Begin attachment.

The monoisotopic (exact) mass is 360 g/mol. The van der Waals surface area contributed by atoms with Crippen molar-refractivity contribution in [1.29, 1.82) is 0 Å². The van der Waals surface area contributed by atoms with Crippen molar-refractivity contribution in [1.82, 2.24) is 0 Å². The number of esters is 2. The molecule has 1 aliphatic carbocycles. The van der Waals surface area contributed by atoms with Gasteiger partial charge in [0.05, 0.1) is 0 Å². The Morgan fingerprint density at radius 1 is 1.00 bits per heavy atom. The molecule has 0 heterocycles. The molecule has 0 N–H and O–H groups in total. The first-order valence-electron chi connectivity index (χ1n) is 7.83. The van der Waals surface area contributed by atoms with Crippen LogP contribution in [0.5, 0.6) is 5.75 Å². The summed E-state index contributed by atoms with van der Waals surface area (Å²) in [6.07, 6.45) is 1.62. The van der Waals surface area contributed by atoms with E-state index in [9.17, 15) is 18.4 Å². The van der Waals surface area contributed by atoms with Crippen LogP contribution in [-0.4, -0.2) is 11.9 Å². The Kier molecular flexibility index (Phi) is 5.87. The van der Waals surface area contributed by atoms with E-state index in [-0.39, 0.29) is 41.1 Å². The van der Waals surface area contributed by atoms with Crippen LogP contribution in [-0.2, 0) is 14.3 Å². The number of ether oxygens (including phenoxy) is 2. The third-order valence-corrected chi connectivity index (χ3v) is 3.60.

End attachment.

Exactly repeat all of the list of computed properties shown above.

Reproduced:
The monoisotopic (exact) mass is 360 g/mol. The van der Waals surface area contributed by atoms with Crippen molar-refractivity contribution in [1.29, 1.82) is 0 Å². The van der Waals surface area contributed by atoms with Crippen molar-refractivity contribution in [1.82, 2.24) is 0 Å². The number of esters is 2. The molecule has 1 aliphatic carbocycles. The van der Waals surface area contributed by atoms with Gasteiger partial charge in [0.05, 0.1) is 0 Å². The Morgan fingerprint density at radius 1 is 1.00 bits per heavy atom. The molecule has 0 heterocycles. The molecule has 0 N–H and O–H groups in total. The first-order valence-electron chi connectivity index (χ1n) is 7.83. The van der Waals surface area contributed by atoms with Crippen LogP contribution in [0.5, 0.6) is 5.75 Å². The summed E-state index contributed by atoms with van der Waals surface area (Å²) in [6.07, 6.45) is 1.62. The van der Waals surface area contributed by atoms with E-state index in [9.17, 15) is 18.4 Å². The van der Waals surface area contributed by atoms with Crippen LogP contribution in [-0.4, -0.2) is 11.9 Å². The Kier molecular flexibility index (Phi) is 5.87. The van der Waals surface area contributed by atoms with E-state index in [-0.39, 0.29) is 41.1 Å². The van der Waals surface area contributed by atoms with Crippen LogP contribution in [-0.2, 0) is 14.3 Å². The number of ether oxygens (including phenoxy) is 2. The third-order valence-corrected chi connectivity index (χ3v) is 3.60.